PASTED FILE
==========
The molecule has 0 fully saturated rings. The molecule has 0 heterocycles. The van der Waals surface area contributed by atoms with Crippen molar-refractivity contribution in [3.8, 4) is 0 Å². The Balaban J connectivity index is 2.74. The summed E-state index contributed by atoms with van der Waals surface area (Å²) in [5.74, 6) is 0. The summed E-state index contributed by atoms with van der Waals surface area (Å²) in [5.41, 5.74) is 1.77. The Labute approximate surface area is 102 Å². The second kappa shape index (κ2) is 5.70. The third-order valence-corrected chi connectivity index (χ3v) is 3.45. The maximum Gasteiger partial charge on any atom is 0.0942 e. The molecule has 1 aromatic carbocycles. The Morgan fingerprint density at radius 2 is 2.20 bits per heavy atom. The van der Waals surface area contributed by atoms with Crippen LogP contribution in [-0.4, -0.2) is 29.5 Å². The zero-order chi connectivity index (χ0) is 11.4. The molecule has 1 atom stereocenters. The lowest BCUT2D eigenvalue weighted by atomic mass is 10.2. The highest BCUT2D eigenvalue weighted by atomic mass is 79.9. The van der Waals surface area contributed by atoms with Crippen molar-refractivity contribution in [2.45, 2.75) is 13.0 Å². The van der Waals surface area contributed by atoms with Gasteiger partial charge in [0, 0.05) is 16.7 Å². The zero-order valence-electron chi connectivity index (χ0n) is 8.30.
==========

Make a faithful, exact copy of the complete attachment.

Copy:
The molecule has 0 fully saturated rings. The molecule has 0 heterocycles. The van der Waals surface area contributed by atoms with Crippen molar-refractivity contribution in [3.8, 4) is 0 Å². The Balaban J connectivity index is 2.74. The summed E-state index contributed by atoms with van der Waals surface area (Å²) in [5.74, 6) is 0. The summed E-state index contributed by atoms with van der Waals surface area (Å²) in [5.41, 5.74) is 1.77. The Labute approximate surface area is 102 Å². The second kappa shape index (κ2) is 5.70. The third-order valence-corrected chi connectivity index (χ3v) is 3.45. The maximum Gasteiger partial charge on any atom is 0.0942 e. The molecule has 1 aromatic carbocycles. The Morgan fingerprint density at radius 2 is 2.20 bits per heavy atom. The van der Waals surface area contributed by atoms with Crippen LogP contribution in [-0.4, -0.2) is 29.5 Å². The zero-order chi connectivity index (χ0) is 11.4. The molecule has 1 atom stereocenters. The lowest BCUT2D eigenvalue weighted by atomic mass is 10.2. The highest BCUT2D eigenvalue weighted by atomic mass is 79.9. The van der Waals surface area contributed by atoms with Crippen molar-refractivity contribution in [2.45, 2.75) is 13.0 Å². The van der Waals surface area contributed by atoms with Gasteiger partial charge in [0, 0.05) is 16.7 Å². The zero-order valence-electron chi connectivity index (χ0n) is 8.30.